Oct 27, 2005 | 11:41 pm


  2. Notice: Undefined variable: oddcomment in /home/marketman/marketmanila.com/wp-content/themes/marketmanila-v2/comments.php on line 33
  3. Kai says:

    Thanks for the fruity LP3 entry, MarketMan! Very educational, I had a grand time reading back to your previous posts.

    Oct 28, 2005 | 10:15 am

  4. Mila says:

    My salivary glands went into overdrive looking at the mangang hilaw with bagoong. Definitely a topper on my comfort food list.
    When my dad would come from downtown (chinatown), he’d bring home a brown bag full of boiled peanuts. He’d eat some but usually pass the bag to me, and I’d eat the whole bag in one sitting (half a kilo? maybe a kilo of those babies). I found out that it’s only in the Southern States, Louisiana et al, that boiled peanuts were as familiar to street eaters. Never could get them in Los Angeles and San Francisco, except in Asian food stores. Made up for their absence after college.
    However, boiled peanuts should be eaten right away, as they begin to develop this fungus after sitting around for awhile. I found that out when I saw a small container of leftover boiled peanuts that my dad didn’t tell me about until the next day.
    And those carts that sell boiled peanuts are suspect for using dirty water to cook the legumes so typhoid, cholera, etc are still a problem when eating boiled peanuts. Probably the same thing with corn; I’d rather cook it myself, then slather it with butter or just a sprinkling of kosher salt. Lovely kernels on the picture MM!

    Oct 28, 2005 | 10:55 am

  5. acidboy says:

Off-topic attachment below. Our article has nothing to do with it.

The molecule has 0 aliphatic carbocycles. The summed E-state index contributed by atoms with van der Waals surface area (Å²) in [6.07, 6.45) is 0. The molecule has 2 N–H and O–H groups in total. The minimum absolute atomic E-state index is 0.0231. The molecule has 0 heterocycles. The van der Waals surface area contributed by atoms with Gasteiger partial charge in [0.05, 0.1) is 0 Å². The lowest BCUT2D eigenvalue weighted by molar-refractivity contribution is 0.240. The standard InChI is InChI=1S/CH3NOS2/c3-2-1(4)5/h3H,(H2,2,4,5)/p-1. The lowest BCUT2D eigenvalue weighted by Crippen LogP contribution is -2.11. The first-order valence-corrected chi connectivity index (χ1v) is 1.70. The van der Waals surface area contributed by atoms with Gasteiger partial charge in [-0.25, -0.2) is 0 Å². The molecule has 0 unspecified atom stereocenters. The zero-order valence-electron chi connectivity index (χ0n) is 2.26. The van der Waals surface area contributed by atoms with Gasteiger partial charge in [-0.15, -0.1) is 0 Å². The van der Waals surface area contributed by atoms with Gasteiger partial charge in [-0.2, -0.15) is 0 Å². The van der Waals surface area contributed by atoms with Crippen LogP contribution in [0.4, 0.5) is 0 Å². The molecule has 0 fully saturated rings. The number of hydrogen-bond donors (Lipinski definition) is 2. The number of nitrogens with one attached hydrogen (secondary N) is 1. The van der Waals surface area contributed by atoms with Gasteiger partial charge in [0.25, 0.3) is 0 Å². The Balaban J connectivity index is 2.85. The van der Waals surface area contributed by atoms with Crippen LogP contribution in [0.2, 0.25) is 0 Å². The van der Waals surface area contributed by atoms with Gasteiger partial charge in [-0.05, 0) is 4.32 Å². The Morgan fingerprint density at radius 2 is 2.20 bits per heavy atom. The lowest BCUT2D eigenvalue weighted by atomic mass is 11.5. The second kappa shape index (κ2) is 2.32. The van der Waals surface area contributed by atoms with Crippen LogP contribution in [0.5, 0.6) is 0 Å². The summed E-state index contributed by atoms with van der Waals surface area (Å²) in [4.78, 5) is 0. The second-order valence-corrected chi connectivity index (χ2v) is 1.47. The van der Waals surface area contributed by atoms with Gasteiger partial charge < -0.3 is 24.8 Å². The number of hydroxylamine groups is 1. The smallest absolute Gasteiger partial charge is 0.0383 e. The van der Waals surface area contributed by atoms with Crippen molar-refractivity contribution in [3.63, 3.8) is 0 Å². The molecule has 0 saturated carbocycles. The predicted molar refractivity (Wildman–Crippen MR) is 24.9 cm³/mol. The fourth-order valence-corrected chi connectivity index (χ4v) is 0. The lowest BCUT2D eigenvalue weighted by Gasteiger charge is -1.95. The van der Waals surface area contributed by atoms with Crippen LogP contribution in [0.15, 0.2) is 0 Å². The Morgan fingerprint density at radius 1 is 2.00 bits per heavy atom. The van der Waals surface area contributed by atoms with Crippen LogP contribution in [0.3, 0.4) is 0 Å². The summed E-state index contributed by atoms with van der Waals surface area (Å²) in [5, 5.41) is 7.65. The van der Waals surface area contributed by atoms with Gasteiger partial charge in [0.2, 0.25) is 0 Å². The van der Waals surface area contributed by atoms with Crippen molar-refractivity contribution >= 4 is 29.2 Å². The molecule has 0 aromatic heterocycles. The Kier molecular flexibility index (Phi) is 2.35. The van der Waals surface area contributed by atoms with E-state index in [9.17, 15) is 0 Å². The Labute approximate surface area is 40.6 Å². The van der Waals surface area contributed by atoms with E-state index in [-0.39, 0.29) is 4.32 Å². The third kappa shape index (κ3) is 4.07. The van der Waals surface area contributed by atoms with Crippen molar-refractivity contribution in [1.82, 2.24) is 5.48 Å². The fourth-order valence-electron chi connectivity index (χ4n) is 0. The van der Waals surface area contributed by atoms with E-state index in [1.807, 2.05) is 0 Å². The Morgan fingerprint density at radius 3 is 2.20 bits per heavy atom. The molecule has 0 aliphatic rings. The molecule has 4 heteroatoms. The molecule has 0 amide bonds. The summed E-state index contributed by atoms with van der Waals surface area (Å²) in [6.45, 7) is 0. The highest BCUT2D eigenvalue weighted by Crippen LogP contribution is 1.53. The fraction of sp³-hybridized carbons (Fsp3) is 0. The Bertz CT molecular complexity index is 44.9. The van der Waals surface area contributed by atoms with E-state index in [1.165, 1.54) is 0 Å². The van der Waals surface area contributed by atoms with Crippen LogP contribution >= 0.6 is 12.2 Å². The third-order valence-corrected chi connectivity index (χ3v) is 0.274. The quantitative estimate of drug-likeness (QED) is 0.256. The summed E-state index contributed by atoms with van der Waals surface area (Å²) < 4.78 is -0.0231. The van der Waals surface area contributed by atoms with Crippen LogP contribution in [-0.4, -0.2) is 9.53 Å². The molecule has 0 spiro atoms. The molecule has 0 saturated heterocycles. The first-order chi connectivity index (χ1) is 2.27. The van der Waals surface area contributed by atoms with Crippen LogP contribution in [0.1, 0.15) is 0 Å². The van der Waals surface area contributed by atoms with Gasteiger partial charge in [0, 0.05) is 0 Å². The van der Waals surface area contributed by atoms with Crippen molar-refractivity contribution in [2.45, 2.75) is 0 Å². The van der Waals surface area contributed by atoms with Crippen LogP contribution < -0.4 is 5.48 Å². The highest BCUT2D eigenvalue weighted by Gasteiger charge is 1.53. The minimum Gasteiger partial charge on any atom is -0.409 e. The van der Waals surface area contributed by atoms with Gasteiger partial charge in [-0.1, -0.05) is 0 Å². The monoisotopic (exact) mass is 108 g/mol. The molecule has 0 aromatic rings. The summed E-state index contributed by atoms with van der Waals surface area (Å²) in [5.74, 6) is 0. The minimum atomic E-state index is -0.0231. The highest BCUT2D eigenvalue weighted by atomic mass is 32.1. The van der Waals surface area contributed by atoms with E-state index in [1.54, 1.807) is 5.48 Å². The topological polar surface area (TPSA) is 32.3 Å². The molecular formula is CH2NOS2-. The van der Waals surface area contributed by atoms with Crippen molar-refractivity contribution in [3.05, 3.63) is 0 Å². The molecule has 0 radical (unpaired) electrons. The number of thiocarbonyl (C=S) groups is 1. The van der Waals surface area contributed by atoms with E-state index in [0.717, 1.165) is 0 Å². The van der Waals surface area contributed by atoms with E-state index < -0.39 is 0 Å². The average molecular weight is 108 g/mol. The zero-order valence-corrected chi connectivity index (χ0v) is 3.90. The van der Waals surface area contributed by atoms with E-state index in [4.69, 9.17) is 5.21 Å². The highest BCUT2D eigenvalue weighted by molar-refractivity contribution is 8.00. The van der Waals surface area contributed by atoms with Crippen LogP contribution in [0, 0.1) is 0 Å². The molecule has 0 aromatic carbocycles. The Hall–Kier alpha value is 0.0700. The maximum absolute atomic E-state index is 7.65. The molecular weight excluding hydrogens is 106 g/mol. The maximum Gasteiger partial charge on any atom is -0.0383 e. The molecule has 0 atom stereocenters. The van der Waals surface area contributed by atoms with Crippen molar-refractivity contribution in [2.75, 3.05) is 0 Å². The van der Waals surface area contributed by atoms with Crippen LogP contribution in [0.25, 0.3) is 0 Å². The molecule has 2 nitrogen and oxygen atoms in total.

running the risk of sounding like a “those were the days” old fogie, the street food nowadays are crap compared to what we had back in the day. hilaw na manga, tubo (sugar cane), taho with homemade anibal(?), lugaw, skrambol, fishballs that are more than an inch in diameter, isaw, iud…. now all i see are corporate-type food stalls like KISS-King of Balls??!!!

    Oct 28, 2005 | 12:23 pm

  6. dodi says:

    Oh my God! Just the picture of that mango sends me drooling!Got to buy a mango mamaya! In my part of the country, it is paired with soy sauce with or without sugar!

    Oct 28, 2005 | 2:22 pm

  7. celiaK says:

    That mango with bagoong made my salivary gland go into overdrive. :lol:
    Oh and thanks for the memories your post evoked – indian mangoes, iskrambol (from acidboy), singkamas (which I sliced paper thin then marinate in lip-puckering vinegar and salt), nilagang mani, and like you, give me the great turon/bananacue anytime!

    Oct 28, 2005 | 10:46 pm

  8. Alicia says:

    Do you recall ever sampling sugar cane from the street? When I was in high school there was a cart that sold this. You bit off from the cane, sucked the sugar and juices right out of it, then what was left in mouth you would spit back into a plastic bag! Have not seen that in years.. boy, this entry certainly brings back memories!

    Oct 29, 2005 | 7:39 am

  9. aleth says:

    that nilagang mani is what we don’t have here in the desert…miss the guy shouting (or singing?) …”MA-neh..nilagang MA-neeeh..” :(

    Oct 29, 2005 | 3:41 pm

  10. mang_mike says: